10 Tips on How to Get Going on a Task

053121 10 Tips on How to Get Going on a Task

How to get going on a task. If you are always doing things at the last minute, you are not alone. Many people have trouble getting motivated to start tasks. Large or small, homework, chores, or job responsibilities – getting started on all these can stress you out.

To help you with options to move forward, here are 10 tips to get you going.

  1. Evaluate whether the task is something you really value. Maybe it’s something that someone else asked of you and may not important to you.
  2. Imagine yourself doing and completing the task. Seeing the outcome may motivate you.
  3. Chunking. It means to break down your task into smaller, more doable pieces. It won’t seem so overwhelming then.
  4. Make action items. In addition, make a list of the tasks you want to accomplish and use verbs at the beginning of each item.
  5. Get it in your planner. Prioritize each task on your calendar and schedule enough time to do it, you are more likely to succeed.
  6. Use post-it notes to remind yourself of the tasks to complete. A little reminder never hurt.
  7. Be accountable to someone else. For instance, reporting to someone who will support your work and not criticize your efforts will be a great motivator.
  8. Look at what is getting in your way. If you have tried everything and still struggle, examine if outside (or inside) forces are getting in your way.
  9. Get help. Working with a friend will motivate you to move forward. Making any activity more social can add to the experience.
  10. Finally, plan a reward at the completion of a task. Make it small, but fun.
If you are always doing things at the last minute, you are not alone. Many people have trouble getting motivated to start tasks. Large or small, homework, chores or job responsibilities - getting started on all these can stress you… Click To Tweet

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Are you afraid to start an organizing project just to be overwhelmed or lose motivation in the middle, to be left with even more chaos? You are not alone. That’s the fear of most people who don’t have time to allot to a big organizing project.

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Janet Schiesl

Janet has been organizing since 2005. She is a Certified Professional Organizer and the owner of Basic Organization. She loves using her background as a space planner to challenge her clients to look at their space differently. She leads the team in large projects and works one-on-one with clients to help the process move quickly and comfortably. Call her crazy, but she loves to work with paper, to purge what is not needed and to create filing systems that work for each individual client. Janet is a Past President of the Washington DC Chapter of the National Association of Productivity and Organizing Professionals (NAPO) and was voted 2016 Organizer of the Year by the Washington DC Chapter of NAPO.


  1. psychospiritualfun on June 26, 2012 at 8:20 am

    Reblogged this on Psychology, spirituality and mental health and commented:
    How to motivate yourself…

  2. Hazel Thornton on May 31, 2021 at 8:34 am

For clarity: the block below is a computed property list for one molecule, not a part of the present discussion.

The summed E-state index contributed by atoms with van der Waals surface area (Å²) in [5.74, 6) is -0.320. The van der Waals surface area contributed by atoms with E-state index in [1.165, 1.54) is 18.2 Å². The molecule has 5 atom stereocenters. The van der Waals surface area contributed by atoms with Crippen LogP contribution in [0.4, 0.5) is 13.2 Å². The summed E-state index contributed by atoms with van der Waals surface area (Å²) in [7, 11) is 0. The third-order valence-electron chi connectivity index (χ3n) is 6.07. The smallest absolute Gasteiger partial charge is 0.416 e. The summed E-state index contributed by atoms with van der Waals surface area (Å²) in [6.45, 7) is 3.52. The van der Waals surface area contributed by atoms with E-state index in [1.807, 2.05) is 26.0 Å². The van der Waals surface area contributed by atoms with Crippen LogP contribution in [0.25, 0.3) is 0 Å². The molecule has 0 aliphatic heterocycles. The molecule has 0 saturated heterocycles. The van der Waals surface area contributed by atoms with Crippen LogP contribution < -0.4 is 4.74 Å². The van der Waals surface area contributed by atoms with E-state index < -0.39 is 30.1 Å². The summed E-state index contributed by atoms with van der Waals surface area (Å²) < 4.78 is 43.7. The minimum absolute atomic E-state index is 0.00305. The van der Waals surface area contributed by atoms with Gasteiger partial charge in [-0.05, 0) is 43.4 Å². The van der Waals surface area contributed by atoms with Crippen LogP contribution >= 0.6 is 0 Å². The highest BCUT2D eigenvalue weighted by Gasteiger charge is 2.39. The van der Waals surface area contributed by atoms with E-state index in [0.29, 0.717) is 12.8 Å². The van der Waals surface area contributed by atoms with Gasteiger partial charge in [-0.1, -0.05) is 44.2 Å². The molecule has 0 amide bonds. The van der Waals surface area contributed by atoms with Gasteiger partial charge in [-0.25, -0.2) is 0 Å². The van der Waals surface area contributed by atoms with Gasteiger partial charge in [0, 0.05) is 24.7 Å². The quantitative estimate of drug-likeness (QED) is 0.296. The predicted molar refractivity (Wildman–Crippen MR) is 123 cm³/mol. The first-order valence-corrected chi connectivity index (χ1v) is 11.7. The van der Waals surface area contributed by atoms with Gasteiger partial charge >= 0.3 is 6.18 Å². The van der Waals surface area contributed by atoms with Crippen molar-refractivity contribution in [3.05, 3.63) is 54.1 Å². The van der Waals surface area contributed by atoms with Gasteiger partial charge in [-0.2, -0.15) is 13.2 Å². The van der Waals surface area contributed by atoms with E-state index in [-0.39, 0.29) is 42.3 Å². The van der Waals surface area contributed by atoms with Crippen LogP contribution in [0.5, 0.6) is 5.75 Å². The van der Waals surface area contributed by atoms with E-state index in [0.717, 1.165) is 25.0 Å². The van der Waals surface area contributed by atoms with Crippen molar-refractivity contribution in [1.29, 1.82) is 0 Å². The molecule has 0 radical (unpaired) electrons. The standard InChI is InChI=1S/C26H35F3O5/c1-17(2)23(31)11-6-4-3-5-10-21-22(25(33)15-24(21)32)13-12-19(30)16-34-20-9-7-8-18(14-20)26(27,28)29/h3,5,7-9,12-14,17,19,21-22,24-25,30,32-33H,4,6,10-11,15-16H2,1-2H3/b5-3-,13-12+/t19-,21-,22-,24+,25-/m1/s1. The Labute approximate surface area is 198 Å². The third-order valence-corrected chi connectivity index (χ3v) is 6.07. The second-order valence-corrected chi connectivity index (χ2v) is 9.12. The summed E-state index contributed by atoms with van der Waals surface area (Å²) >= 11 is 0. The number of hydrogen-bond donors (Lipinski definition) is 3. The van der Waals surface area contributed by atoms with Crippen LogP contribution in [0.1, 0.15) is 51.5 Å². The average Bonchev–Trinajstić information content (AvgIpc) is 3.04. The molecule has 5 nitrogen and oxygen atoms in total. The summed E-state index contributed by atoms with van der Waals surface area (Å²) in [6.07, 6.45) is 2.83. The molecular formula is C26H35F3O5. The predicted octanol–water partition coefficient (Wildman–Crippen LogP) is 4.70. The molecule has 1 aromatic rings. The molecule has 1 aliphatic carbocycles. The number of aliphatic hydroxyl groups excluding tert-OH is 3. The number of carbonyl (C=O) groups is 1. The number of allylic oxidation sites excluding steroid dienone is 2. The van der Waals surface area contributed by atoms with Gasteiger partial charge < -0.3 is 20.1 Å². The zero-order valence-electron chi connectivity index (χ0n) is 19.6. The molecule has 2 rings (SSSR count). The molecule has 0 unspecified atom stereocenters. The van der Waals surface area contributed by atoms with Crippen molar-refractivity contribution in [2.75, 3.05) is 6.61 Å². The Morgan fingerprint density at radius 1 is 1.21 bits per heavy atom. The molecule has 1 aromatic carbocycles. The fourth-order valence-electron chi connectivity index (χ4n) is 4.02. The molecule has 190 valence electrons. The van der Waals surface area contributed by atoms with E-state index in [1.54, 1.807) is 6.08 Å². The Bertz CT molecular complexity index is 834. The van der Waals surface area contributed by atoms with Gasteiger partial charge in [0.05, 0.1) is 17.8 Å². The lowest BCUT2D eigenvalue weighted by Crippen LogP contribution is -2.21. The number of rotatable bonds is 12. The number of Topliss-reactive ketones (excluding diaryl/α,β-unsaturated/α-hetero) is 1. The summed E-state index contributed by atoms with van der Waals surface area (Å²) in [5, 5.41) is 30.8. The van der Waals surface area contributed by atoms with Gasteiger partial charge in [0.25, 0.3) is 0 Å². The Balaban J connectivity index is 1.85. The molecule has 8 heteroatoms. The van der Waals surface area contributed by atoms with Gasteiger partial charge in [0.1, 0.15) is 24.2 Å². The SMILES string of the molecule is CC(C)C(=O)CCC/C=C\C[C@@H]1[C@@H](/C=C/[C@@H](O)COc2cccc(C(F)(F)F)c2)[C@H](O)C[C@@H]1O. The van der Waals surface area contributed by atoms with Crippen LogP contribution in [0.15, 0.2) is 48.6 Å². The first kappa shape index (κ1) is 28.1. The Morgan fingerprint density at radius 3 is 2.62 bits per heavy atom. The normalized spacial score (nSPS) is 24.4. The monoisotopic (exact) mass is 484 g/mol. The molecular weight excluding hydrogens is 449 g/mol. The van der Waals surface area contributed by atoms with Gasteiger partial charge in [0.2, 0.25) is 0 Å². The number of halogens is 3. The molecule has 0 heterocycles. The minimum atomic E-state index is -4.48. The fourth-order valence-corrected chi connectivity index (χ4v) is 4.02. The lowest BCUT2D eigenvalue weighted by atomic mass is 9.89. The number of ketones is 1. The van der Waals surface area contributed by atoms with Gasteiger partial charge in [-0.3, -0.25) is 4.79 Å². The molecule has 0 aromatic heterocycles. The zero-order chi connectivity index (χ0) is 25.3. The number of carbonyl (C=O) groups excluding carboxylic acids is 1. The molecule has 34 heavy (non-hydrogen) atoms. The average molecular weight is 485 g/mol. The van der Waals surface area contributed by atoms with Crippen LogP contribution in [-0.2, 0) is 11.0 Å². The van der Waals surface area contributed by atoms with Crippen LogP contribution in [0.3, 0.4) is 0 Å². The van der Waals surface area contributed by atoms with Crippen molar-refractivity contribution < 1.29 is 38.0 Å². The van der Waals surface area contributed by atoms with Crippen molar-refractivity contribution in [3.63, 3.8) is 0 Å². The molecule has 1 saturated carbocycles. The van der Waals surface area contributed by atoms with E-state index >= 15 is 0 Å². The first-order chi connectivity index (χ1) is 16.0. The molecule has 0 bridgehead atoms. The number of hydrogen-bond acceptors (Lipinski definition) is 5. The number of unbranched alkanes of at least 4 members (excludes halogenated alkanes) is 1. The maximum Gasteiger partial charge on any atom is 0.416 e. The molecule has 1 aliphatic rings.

Yes, I’ve been feeling a little stuck. I also find I’ve been lazy and sometimes forget the verbs in my action items! Thanks for the reminders, Janet.

    • Janet Schiesl on June 1, 2021 at 4:23 pm

      Thank Hazel. I think we’ve all felt stuck over the last year and are relearning hoe to get going again.

  3. Diane N Quintana on May 31, 2021 at 9:17 am

    I like what you said about imagining yourself doing the task. That’s great advice!

  4. Seana Turner on May 31, 2021 at 9:25 am

    I’m interested in #2. I think there is power in imagining – visualizing – a result. Seeing myself have it completed can be powerful. It makes the completion of the task feel possible, which is not a foregone state of affairs. I can get stuck if I wonder if I can get even achieve the goal if I try. I need to believe it is possible. I think athletes excel at visualization, and I’m so glad you added it to this list.

    • Janet Schiesl on June 1, 2021 at 4:06 pm

      Yes, athletes do excel in visualization. I just saw something on TV about this.

  5. Gina Weatherup on May 31, 2021 at 12:12 pm

    I find steps #3 and 5 (chunking and getting it into my calendar) tend to help a lot. Chunking can look a lot of different ways for me; in my business tasks it’s almost always a to do list!

    • Janet Schiesl on June 1, 2021 at 4:04 pm

      Gina – I chunk my to-do list. I mean I group to-dos by what activity they are. It more efficient to do all of one kind of task together.

  6. Katherine Macey on June 1, 2021 at 1:08 pm

    “Chunking” is something I teach people right from the get-go. Every small task accomplished builds confidence!

    • Janet Schiesl on June 1, 2021 at 3:57 pm

      Yes and it’s so much more efficient to do like tasks one right after another.

  7. Julie Bestry on June 1, 2021 at 2:54 pm

    When I catch myself listing a task without a verb, that’s the first fix to make, because the verb really does trigger the mental step that starts the action. And I’ve learned that if I can’t envision myself doing something, then I’ll never actually take that first step or continue with the follow-through. And for those sticky wickets, accountability is everything! Such good advice, Janet!

    • Janet Schiesl on June 1, 2021 at 3:26 pm

      Thank Julie.
      I like to list my tasks by action, so all calls are listed together, all errands (that take me out of the house) are listed together. Batching works well for me. Also, like you, accountability works well for me. I’m a people pleaser, so often do thing only because I know someone is waiting for me to report to them.

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